In a time poor world, Kid Sense brings the information that you need to your facility and tailors this professional development or general education to your facility, your team and your students. Chose from a range of topics or negotiate one that suits your facility. Workshop format can be adjusted to meet your group, the venues, and the groups interests and workshop advertising and certificate of attendance can be provided.
Play and sensory play in particular, serve as the foundations to learning in general. Opportunities for repeated play involvement (of the same activity) as well as engagement in a wide range of play (whole body as well as sit down) can shape a child’s readiness to learn and attend. Activities for home, child care, kindy and school based readiness development are provided. Those focused on academic readiness will want to attend this workshop!
This workshop is ideal for kindergarten parent groups, as well as ECW’s and SSO’s.
Ready to Learn:
We typically assume that children all have the same readiness to learn, even though they then have a different capacity to develop intellectual capacity and different interest levels in learning areas. These readiness skills include; ability to attend to task, reactions to the environment around them, physical endurance, hand control for pencil and scissor skills, and planning and organization for sequential task performance.
Unfortunately not all children have the ‘ready to learn’ building blocks in place, although this only comes to light when skill delays or behavior difficulties become apparent. This can place teachers in a tricky situation as poor pre-school or school performance can be attributed to teaching instructions, rather than the hidden readiness skill gaps. Teachers and parents can begin to identify children’s readiness to learn simply be knowing what to look for, and can then support these students more effectively.
This is a must for teachers with the increasing number of children with additional needs in our classrooms (child care, preschool or school or all ages) who do not benefit from support until much later, as well as parents who are looking to provide maximum support for pres-school or school performance.
Table Top Skills:
Table top skills include tasks requiring precise hand control, including pencils, scissors and other manipulation tasks. Table top skills are obviously crucial in academic performance, but a child’s success in these skills begins long before they get to school. This workshop examines the necessary foundation skills for table top mastery (colouring, drawing, writing, cutting etc), and what you can do to help this mastery before as well as once ‘hiccups’ arise. As such, this workshop helps to enhance typical skill development for all students whilst also helping identify students at risk of delay in fine motor development.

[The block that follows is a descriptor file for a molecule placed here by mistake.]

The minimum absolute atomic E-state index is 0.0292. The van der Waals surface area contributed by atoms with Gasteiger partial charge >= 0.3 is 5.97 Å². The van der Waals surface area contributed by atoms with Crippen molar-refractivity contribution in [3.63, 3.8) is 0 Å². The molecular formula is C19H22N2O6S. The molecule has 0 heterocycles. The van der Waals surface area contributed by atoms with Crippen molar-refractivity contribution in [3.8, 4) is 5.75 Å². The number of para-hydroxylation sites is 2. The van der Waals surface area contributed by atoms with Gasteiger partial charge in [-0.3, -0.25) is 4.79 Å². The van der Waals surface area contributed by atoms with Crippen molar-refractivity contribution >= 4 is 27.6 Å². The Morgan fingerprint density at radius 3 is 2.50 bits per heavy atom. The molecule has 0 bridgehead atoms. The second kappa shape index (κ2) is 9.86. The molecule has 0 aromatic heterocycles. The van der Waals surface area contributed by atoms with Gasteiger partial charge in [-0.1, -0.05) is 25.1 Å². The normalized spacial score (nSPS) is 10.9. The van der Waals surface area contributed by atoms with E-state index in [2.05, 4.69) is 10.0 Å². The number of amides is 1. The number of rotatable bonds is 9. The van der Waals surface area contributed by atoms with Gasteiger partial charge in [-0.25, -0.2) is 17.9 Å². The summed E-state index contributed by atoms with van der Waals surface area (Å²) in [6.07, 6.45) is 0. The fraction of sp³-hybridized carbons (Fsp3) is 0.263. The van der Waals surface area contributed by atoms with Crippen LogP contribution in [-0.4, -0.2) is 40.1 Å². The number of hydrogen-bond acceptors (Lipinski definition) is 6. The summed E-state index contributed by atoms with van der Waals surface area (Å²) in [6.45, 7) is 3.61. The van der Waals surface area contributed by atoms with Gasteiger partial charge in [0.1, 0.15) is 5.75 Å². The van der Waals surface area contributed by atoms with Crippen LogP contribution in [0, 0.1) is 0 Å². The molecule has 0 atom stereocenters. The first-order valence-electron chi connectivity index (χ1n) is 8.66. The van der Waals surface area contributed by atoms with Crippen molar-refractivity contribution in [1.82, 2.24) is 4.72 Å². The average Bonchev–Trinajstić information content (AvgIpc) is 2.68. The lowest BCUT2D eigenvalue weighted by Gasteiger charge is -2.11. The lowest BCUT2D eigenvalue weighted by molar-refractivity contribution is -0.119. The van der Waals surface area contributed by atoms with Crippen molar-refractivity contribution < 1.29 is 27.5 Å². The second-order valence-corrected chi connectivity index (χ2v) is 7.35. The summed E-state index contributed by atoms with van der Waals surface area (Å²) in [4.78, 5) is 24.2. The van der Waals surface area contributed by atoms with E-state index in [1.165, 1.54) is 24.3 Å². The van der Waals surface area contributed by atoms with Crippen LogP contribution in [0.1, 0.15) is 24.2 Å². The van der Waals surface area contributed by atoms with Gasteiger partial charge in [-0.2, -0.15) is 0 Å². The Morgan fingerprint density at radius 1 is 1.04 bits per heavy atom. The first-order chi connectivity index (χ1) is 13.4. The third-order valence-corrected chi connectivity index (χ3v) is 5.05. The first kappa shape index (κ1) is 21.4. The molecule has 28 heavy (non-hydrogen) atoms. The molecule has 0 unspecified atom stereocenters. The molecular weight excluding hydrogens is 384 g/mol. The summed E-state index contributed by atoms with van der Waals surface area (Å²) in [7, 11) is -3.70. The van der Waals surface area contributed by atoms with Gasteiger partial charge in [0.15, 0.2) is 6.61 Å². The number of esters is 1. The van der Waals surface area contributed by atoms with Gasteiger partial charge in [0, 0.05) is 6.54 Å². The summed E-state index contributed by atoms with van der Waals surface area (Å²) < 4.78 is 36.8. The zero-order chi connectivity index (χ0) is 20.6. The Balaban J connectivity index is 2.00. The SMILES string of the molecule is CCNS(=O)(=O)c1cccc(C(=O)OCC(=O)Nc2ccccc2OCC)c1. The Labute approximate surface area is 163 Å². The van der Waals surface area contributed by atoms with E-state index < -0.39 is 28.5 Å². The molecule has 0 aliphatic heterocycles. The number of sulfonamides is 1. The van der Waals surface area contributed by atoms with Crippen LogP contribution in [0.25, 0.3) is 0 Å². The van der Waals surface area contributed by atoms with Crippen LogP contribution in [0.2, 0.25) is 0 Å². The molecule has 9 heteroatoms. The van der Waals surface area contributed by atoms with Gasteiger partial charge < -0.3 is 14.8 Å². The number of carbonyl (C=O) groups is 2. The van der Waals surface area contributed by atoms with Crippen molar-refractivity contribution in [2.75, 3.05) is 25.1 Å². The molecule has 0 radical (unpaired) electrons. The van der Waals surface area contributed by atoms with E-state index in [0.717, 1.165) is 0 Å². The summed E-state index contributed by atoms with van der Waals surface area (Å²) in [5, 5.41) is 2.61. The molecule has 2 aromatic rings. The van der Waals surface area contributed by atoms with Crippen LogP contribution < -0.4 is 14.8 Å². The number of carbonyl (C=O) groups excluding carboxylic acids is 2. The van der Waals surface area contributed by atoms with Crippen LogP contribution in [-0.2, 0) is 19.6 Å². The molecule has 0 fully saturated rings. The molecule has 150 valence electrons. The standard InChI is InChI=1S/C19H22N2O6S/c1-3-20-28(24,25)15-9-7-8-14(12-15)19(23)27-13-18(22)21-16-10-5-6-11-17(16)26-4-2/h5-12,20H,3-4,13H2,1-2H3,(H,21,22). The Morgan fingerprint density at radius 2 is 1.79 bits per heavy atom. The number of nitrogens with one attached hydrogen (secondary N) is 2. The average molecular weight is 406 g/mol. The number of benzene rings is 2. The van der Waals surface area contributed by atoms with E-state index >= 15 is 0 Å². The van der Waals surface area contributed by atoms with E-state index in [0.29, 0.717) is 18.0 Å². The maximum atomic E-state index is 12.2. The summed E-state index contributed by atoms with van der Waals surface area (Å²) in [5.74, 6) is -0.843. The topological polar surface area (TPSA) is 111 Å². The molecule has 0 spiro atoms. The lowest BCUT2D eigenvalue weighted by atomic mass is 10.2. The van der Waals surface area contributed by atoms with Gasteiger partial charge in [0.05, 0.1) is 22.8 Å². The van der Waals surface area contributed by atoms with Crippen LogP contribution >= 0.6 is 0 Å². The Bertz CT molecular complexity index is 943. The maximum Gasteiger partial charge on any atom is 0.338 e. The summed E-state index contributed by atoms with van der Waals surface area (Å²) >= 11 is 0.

This workshop is ideal for kindergarten and junior primary school parent and staff groups, as well as ECW’s and SSO’s.
Children’s ability to play physically (climb, run, balance), develop table top skills (draw, cut, write), develop appropriate endurance to successfully manage the pre-school or school day, and to attend to task for an age appropriate duration is largely influenced by the ‘muscle’ skills otherwise known as fine and gross motor skills. The two skill groups are tremendously interlinked and both must be actively addressed in the home and academic setting. While these skills are assessed at school their develop begin a long time before school entry, and adults can significantly help or hinder this development by providing the ideal opportunities for play (as outlined in this workshop).
This workshops is well suited to academic settings looking at provide a broad range of school readiness play opportunities (such as child care and preschool) as well as preschools and schools running programs (such as “hop to it” or “fiddley fingers”) for children identified with fine or gross motor challenges.
Children’s sensory reactions to the world around them significantly influence their attention, behavior and learning. We assume that children’s sensory processing (registering, integrating and responding to sensory input) is intact, yet for an increasing number our students this is not true. Sadly, Dysfunction of sensory integration is increasingly apparent (occurring independently or in conjunction with language, learning and developmental disorders). Indicators of sensory inefficiencies are usually ‘bad behaviour’, which when correctly ‘diagnosed’ and managed can help children learn and behave well. Strategies to enhance typical Sensory Processing and to minimize ineffective sensory reactions are explored.
Following this presentation, further topics are available focusing on how Sensory Processing knowledge can be used to aid attention to task.